The psychological scars of cabin fever and adaptation fatigue are adding to the immediate physical dangers for Indigenous people in Labrador of pursuing a traditional life on the thinning sea ice.
CBC News writes that 65-year-old Johannes Lamp, president of the self-governing Inuit territory of Nunatsiavut, has been watching the climate shift for years. But recently, those shifts have “sped up to a pace that poses a huge challenge for maintaining traditional ways of life and passing on those traditions.”
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A particularly troubling evolution: the frequent arrival of a thick fog that prevents the traditional use of the moon, sun, and stars to predict the weather.
And the fog isn’t the only barrier to traditional practices. CBC writes that “2021 has proved to be a particularly dire year for the region’s sea ice, with the ice setting in late and ending up averaging between 25 to 30 centimetres thinner than normal.”
The thinning ice, coupled with (literally) unpredictable weather has brought radical—and psychologically and spiritually painful—changes to Inuit life, as people find themselves unable to travel, hunt, or make pilgrimages to ancestral homes. Such pilgrimages, said Lampe, are a source of essential spiritual nourishment.
Without the ability to conduct normal activities, a kind of cabin fever sets in. “And when you’re in cabin fever, you are not good to anybody,” he said.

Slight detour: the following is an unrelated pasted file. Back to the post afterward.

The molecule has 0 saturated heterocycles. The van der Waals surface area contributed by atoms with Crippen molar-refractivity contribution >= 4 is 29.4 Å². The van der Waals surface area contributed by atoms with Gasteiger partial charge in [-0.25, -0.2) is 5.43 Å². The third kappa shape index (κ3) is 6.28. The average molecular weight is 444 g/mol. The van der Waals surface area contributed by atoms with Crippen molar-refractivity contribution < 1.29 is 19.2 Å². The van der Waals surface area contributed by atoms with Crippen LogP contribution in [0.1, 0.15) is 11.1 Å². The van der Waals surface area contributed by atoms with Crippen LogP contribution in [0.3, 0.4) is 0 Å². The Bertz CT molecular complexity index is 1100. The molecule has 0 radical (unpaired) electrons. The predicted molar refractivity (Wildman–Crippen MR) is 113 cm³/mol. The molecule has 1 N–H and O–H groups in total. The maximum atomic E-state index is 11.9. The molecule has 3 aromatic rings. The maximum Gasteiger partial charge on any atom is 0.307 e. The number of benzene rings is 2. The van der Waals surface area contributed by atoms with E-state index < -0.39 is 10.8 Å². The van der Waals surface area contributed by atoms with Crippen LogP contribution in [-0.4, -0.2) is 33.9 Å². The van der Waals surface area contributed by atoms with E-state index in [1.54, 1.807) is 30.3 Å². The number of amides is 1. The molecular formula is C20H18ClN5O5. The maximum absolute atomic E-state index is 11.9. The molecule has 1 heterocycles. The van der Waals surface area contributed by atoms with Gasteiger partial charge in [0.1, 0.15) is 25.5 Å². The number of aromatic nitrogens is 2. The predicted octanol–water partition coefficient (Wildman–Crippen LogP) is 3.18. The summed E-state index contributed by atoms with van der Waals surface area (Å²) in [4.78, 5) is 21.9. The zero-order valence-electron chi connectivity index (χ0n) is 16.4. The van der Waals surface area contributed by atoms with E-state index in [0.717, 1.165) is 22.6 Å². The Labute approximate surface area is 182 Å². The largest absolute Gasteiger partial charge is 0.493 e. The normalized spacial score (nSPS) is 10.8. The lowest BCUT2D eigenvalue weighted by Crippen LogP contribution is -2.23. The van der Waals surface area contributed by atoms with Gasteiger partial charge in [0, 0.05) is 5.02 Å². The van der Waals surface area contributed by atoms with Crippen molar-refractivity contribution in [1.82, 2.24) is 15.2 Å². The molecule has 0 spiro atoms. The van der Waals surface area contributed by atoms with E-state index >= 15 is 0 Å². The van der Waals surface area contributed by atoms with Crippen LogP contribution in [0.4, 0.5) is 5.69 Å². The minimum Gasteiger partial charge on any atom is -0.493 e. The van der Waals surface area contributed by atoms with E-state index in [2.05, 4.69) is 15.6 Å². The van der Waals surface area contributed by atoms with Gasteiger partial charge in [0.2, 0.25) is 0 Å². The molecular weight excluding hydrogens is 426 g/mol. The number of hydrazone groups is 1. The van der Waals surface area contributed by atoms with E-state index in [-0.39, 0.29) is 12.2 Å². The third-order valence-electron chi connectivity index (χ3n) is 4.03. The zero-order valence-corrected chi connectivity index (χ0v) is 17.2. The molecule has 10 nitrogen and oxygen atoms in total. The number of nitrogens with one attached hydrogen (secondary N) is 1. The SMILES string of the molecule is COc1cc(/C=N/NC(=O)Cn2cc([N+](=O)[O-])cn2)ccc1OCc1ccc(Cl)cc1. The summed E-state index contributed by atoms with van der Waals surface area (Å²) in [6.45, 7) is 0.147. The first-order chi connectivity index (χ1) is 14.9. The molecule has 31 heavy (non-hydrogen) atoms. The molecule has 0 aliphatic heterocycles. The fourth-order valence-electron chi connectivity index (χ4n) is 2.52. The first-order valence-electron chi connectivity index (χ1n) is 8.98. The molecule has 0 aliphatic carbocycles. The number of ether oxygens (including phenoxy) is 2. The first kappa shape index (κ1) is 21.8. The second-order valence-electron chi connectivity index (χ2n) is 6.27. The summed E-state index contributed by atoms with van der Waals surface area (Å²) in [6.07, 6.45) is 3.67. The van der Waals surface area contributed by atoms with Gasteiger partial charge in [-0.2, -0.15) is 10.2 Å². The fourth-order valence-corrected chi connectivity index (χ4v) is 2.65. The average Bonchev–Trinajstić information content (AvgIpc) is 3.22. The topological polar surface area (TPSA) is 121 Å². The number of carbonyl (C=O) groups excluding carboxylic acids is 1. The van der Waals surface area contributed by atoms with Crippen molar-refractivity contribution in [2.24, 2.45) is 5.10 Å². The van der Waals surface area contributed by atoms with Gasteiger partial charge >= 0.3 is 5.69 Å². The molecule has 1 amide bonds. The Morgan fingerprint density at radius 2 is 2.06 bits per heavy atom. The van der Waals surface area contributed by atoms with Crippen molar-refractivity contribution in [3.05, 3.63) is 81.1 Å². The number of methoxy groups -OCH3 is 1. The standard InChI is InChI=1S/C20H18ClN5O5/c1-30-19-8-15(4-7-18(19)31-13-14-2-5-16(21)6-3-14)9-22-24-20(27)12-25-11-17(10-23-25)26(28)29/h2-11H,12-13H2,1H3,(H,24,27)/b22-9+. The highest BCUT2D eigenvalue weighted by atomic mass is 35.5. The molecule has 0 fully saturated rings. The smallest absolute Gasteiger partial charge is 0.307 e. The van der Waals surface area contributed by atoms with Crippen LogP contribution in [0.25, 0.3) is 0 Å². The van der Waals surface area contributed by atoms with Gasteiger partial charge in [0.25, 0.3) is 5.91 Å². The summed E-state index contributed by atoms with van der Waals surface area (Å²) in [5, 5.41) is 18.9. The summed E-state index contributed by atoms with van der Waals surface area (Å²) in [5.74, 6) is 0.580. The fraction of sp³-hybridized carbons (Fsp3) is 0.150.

Inuk elder Martha Winters-Abel told CBC she fears the risks of moving about on the thinning ice. “There are some young hunters that go off without really knowing what the ice conditions are like,” she said. “And some people can go through and something bad could happen. It’s just scary for me.”
Noting that she will soon be a great-grandmother for the first time, Winters-Abel said she also worries profoundly about future generations.
“They have to adapt. They have no other choice,” she said.
Such efforts at adaptation are already well under way. Lampe described, for example, how hunters now consult Facebook posts for real-time updates on the state of the ice. But the imperative to adapt carries its own heavy costs.
“Adaptation, and the pressure to adapt, can be very tiring and very exhausting,” said Ashlee Cunsolo, founding dean of the School of Arctic and Subarctic Studies at Memorial University’s Labrador Institute.
“When you’re carrying that level of burden and anxiety and stress, and trying to find new ways to do things that you’ve done for generations, that is definitely not only a stressor, but also a huge sense of exhaustion and fatigue,” she told CBC.
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